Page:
Brussels - Eurozone finance ministers fell short of striking a deal on further measures to bolster the currency area despite the rapid deterioration of the economic landscape due to the coronavirus pandemic.
General support for a credit line
There is "broad support" for allowing a credit line from the eurozone's bailout fund, the European Stability Mechanism, eurogroup president Mario Centeno said after the talks.
But the "discussion has just only started and more work is needed to get to the finish line," he added.
This credit line could be used to help cash-strapped eurozone states struggling to cover additional healthcare and social security costs as well as liquidity measures.
The sources of funds could be worth roughly 2 per cent of national gross domestic product (GDP), according to Centeno.
The key question here would be what conditions are attached - for example, whether a state has strictly enforced social distancing measures for its citizens.
EU officials are keen to ensure that member states' use of any measures doesn't lead to stigmatization of one country - such as Italy - in particular.
Help for unemployed and struggling businesses
Many EU states have announced extra benefits arrangement for the rapidly rising number of unemployed people or liquidity provision for struggling companies.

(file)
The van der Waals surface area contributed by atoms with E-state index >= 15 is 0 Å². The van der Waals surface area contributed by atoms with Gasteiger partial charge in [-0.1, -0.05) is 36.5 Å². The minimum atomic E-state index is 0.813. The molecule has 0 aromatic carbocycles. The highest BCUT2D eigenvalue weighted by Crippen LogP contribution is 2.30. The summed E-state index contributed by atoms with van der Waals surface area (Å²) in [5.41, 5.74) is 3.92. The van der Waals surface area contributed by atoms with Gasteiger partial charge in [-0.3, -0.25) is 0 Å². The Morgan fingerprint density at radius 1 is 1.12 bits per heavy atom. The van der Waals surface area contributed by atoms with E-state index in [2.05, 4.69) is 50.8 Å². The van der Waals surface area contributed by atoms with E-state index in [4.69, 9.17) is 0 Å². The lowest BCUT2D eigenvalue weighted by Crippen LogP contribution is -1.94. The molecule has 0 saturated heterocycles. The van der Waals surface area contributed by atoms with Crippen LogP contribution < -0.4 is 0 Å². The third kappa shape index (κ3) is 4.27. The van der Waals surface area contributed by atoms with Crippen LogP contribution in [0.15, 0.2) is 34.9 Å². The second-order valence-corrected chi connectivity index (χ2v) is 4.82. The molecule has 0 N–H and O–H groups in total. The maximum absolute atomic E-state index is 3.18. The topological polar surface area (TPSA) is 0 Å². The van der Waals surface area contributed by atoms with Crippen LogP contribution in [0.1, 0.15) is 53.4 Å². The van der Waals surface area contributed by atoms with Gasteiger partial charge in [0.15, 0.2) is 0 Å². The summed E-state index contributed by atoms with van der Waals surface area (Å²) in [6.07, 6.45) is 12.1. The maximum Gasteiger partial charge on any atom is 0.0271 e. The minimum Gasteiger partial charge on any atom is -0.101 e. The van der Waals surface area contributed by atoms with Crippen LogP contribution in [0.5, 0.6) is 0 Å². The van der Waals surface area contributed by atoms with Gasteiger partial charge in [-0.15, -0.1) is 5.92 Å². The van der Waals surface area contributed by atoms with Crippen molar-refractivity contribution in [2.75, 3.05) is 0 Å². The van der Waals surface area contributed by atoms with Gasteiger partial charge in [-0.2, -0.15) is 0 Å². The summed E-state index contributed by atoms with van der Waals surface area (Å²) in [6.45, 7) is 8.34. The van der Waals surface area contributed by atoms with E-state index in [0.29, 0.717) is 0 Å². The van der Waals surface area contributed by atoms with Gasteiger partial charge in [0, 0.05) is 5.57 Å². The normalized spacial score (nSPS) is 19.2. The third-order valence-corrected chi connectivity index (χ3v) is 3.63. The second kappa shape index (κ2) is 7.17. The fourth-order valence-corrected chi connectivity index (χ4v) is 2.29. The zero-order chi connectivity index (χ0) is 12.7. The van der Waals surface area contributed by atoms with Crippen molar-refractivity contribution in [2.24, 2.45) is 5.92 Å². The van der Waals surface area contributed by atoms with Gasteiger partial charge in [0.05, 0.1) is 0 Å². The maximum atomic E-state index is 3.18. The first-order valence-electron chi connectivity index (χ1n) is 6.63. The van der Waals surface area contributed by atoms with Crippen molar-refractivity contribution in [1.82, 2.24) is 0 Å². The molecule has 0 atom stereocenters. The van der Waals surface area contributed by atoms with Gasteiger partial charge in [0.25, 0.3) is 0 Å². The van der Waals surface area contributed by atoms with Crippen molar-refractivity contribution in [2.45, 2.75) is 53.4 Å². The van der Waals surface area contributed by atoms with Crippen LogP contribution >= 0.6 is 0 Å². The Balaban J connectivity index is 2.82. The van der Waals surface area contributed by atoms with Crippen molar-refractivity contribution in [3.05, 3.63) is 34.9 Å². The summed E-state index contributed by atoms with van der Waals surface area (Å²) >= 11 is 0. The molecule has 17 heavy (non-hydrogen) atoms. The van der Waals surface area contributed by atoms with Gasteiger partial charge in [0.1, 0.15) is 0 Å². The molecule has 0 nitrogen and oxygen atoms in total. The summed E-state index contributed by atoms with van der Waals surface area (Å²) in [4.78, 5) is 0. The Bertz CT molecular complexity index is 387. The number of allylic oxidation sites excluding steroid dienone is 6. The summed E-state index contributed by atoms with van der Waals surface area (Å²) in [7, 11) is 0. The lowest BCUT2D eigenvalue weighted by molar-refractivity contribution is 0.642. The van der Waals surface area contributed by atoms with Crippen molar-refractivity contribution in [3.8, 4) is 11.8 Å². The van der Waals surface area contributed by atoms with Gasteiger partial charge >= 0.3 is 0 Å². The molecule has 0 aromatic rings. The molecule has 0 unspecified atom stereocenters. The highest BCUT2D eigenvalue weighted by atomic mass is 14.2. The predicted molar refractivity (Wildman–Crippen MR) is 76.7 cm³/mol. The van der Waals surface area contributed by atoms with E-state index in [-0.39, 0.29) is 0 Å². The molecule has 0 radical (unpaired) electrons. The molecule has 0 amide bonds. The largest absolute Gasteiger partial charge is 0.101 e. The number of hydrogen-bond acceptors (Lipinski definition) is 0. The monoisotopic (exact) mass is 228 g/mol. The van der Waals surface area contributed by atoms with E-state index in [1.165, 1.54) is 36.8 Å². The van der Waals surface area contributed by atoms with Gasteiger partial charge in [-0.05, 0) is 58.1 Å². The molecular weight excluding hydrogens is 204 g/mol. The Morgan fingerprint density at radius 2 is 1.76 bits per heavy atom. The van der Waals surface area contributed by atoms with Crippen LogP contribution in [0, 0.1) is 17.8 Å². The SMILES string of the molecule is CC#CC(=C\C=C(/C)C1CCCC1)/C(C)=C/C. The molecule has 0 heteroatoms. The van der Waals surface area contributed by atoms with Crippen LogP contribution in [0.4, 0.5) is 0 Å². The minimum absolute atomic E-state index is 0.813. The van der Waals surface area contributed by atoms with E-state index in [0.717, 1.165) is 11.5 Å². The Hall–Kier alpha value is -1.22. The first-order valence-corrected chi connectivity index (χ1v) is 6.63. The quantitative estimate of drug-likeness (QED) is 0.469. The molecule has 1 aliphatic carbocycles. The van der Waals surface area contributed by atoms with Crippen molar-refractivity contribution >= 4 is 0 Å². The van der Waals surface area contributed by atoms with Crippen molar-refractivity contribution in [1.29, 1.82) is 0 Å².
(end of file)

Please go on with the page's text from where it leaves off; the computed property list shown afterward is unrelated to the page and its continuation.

In the last week, the total amount of fiscal measures taken by the 19 eurozone governments has doubled and is now estimated to constitute 2 per cent GDP, Centeno said.
The European Union has already taken several measures to protect the bloc's economy, with officials warning that the Covid-19 outbreak could trigger an economic contraction comparable to 2009, the worst year of Europe's financial crisis.
A graphic shows the spread of the Coronavirus
Measures already taken include relaxing the bloc's stringent fiscal rules, adapting state aid guidelines, and triggering an emergency 750-billion-euro (814-billion-dollar) European Central Bank bond-buying scheme.
The eurogroup president is to report back to a summit of EU leaders on Thursday, to take place as a videoconference.
Introducing the eurobonds
A much more ambitious policy measure being floated is the introduction of so-called corona bonds - collectively issued eurozone government debt. Italy and France are among those pushing most vocally for the bonds.
Analysts warn that Italy, which has so far born the brunt of Europe's coronavirus outbreak, could see its mountain of public debt soar to 160 per cent of GDP this year - threatening the entire eurozone.
However, the creation of such eurobonds has been anathema to risk-averse countries such as Germany and the Netherlands, who oppose the pooling of sovereign debt.
"We have several tools on table," EU economy commissioner Paolo Gentiloni said Tuesday, including the bonds, but stressed the need to "build consensus" among member states.
Given the deeply entrenched divisions among member states, issuing the bonds is not a likely prospect, a eurogroup official told dpa ahead of the talks.